Twenty-eight female guards were unfairly dismissed by a security company because the client‚ Metrora.
THE three-week Transnet strike ended yesterday with SA Transport and Allied Workers Union members accepting a new pay offer, the organisation's deputy president Robert Mashego said.
"We have accepted. We have signed," he said.
Mashego said the workers would be back at work today or on Monday at the latest.
"Yes, they have signed," Transnet spokesperson Mboniso Sigonyela told the media yesterday.
Earlier, labour federation Cosatu's top officials had come out of their three-day central executive committee meeting pledging their full support for its striking affiliates.
Cosatu president Sdumo Dlamini and general secretary Zwelinzima Vavi had pledged their unshakable support for the strike.
Vavi had said: "The CEC reaffirms its total support for the fully justified strike by Satawu members against Transnet and Prasa and urge the employer to urgently bring a new wage offer to the table. The federation will back any solidarity action that Satawu decides to mobilise."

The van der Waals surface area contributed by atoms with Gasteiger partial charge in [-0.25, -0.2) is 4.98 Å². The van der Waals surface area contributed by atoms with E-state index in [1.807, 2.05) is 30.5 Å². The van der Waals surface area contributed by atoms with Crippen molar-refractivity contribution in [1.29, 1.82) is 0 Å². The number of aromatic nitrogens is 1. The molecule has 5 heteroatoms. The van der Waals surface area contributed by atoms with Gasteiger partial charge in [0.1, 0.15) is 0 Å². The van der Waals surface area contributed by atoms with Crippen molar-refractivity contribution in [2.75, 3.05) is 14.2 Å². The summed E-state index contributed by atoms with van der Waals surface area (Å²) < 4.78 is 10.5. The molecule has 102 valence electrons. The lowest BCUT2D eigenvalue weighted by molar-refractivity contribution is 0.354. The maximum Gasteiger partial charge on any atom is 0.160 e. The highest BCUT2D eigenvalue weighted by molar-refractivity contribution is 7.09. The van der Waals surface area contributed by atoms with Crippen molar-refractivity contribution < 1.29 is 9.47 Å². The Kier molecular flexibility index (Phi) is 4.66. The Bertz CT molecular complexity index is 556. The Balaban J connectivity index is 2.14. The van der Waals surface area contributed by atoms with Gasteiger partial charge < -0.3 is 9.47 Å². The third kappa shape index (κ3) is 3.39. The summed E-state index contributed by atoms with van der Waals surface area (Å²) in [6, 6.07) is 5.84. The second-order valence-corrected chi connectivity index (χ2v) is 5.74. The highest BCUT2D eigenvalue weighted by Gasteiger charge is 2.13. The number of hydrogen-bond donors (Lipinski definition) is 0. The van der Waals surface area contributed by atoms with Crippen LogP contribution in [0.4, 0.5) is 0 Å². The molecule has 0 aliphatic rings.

Vavi also warned of a looming strike at Eskom. He said once all the legal processes had been followed, Cosatu would support calls for a strike by the National Union of Mineworkers. He questioned why the chief executive officers of companies continued to pocket millions of rand in salaries while workers continued to be paid very little.
Vavi said a recently released report showed that some chief executives earned up to R1million a month or more within three months of their appointments.
He said some chief executives earned twice as much as President Jacob Zuma, three times more than cabinet ministers and 106 times more than a cleaner in the public service.
Vavi quoted the examples of outgoing Nedbank chief executive Tom Boardman, who earned R43million last year, Jacko Maree of Standard Bank, who pocketed R18,2million and Absa's Maria Ramos, who got R13,5 million.
Dlamini said their campaign on lifestyle audits would continue.